In his book, Mansfield tells a story about Obama ministering to a pastor who had experienced a death in the family. Mansfield says he was stunned that Obama could draw so easily from a deep well of scripture to minister to a minister.

“He is serious about his faith,” says Mansfield, also author of  “The Mormonizing of America.”   “He’s absolutely not a Muslim.”

Nielsen, author of “God in the Obama Era,” has a theory why some Americans believe Obama is a Muslim.

“They hate him so much,” Nielsen says. “He’s polarized the country.”

Nielsen says Obama’s unconventional religious background may arouse suspicion, but it’s an asset. Obama was raised in Hawaii and Indonesia, where he was exposed to Catholicism, Islam, Buddhism and other religions. When he lived in Chicago, his Christianity was shaped by the black church’s emphasis on social justice.

“He knows more about world religions than anybody that’s been in the White House,” Nielsen says.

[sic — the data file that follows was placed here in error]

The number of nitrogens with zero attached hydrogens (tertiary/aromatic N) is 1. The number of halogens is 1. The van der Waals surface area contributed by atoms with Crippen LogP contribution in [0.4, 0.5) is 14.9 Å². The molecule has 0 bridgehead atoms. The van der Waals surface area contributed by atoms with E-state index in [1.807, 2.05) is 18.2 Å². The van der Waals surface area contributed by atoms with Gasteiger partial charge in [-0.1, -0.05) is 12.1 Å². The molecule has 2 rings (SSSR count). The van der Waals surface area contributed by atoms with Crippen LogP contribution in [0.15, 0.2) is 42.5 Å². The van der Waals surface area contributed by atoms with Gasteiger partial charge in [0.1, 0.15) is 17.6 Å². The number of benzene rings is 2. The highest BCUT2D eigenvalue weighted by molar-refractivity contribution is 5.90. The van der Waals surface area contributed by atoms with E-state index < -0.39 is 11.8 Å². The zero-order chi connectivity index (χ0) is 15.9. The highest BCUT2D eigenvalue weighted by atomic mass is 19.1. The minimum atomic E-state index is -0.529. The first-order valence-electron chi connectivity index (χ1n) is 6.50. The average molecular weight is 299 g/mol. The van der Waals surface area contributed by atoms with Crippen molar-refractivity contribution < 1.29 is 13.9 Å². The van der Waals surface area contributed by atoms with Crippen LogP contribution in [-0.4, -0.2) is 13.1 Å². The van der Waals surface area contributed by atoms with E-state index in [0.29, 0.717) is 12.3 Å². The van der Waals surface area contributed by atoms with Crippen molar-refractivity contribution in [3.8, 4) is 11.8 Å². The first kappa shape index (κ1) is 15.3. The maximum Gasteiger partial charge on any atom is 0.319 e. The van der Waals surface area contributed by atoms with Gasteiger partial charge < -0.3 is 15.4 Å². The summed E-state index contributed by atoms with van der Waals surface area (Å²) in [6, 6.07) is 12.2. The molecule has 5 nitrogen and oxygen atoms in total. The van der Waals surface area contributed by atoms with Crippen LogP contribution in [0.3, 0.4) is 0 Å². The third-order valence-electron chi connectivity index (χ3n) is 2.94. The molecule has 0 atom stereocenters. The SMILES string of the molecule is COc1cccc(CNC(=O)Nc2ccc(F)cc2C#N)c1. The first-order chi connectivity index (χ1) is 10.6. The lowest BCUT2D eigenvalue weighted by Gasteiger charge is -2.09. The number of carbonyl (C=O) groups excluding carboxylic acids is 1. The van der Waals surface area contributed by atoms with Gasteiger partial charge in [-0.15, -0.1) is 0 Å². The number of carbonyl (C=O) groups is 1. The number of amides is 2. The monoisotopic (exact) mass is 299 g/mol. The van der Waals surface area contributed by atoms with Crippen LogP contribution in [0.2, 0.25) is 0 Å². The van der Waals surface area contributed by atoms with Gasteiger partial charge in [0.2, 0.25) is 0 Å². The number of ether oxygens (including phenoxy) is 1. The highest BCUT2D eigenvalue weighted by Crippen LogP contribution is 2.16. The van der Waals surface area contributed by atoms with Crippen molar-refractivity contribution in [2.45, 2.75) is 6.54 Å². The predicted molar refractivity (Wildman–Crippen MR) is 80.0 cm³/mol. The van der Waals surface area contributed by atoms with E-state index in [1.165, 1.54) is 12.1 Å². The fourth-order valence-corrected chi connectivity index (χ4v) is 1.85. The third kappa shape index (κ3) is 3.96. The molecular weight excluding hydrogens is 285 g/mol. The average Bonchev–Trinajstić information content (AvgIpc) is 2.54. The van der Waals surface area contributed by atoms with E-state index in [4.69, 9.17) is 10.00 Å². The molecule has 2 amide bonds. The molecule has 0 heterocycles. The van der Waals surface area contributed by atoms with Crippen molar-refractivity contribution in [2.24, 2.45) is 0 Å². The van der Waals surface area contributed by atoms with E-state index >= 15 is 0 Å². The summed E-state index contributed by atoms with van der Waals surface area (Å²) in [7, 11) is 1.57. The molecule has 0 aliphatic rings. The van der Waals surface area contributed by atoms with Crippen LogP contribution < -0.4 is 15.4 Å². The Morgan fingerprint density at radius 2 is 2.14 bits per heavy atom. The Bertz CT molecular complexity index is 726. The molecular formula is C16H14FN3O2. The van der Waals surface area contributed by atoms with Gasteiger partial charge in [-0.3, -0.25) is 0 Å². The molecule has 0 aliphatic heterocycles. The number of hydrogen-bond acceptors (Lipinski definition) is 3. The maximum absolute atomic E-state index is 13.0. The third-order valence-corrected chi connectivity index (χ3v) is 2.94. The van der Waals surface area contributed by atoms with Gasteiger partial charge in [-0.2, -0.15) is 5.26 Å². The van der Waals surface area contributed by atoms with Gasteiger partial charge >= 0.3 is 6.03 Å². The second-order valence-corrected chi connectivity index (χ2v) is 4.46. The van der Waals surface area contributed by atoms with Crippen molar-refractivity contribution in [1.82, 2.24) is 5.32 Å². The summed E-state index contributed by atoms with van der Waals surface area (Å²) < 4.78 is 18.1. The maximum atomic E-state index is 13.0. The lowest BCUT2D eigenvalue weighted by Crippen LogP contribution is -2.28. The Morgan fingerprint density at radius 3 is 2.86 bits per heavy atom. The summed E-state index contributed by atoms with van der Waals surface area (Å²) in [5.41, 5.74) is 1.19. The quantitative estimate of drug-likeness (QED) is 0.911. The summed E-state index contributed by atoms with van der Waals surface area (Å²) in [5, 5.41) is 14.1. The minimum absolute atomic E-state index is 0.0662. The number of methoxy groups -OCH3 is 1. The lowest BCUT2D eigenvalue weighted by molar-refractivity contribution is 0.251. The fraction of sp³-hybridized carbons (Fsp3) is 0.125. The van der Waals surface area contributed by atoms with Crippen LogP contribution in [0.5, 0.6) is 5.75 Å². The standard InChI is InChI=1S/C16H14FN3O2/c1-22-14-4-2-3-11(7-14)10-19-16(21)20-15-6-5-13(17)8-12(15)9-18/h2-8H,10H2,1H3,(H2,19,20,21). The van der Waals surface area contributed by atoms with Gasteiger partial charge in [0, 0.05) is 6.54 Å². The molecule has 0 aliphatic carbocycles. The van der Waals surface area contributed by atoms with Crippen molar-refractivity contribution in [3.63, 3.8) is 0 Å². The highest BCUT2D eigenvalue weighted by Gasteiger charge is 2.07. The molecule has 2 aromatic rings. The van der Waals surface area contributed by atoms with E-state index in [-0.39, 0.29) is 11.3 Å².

The persistent scrutiny of Obama’s faith, though, has helped his presidential opponent more than the president, says Grinder, author of “The Presidents and Their Faith.”

“If [Mitt] Romney had almost any other opponent than Obama, I think we’d be hearing a lot more about Mormonism,” Grinder says. “He would be in the same place that Obama has been in the last five years.”

Once Obama leaves the Oval Office, don’t expect the religious scrutiny of presidents to fade, Grinder says. We still want our presidents to act like a politician and a priest.

“The religious rhetoric gets louder each year,” he says. “That’s not going to change anytime soon.”

- CNN Writer

Filed under: Books • Christianity • Church • Church and state • Culture wars • History • Poverty • Uncategorized

soundoff (2,727 Responses)
  1. KTinCA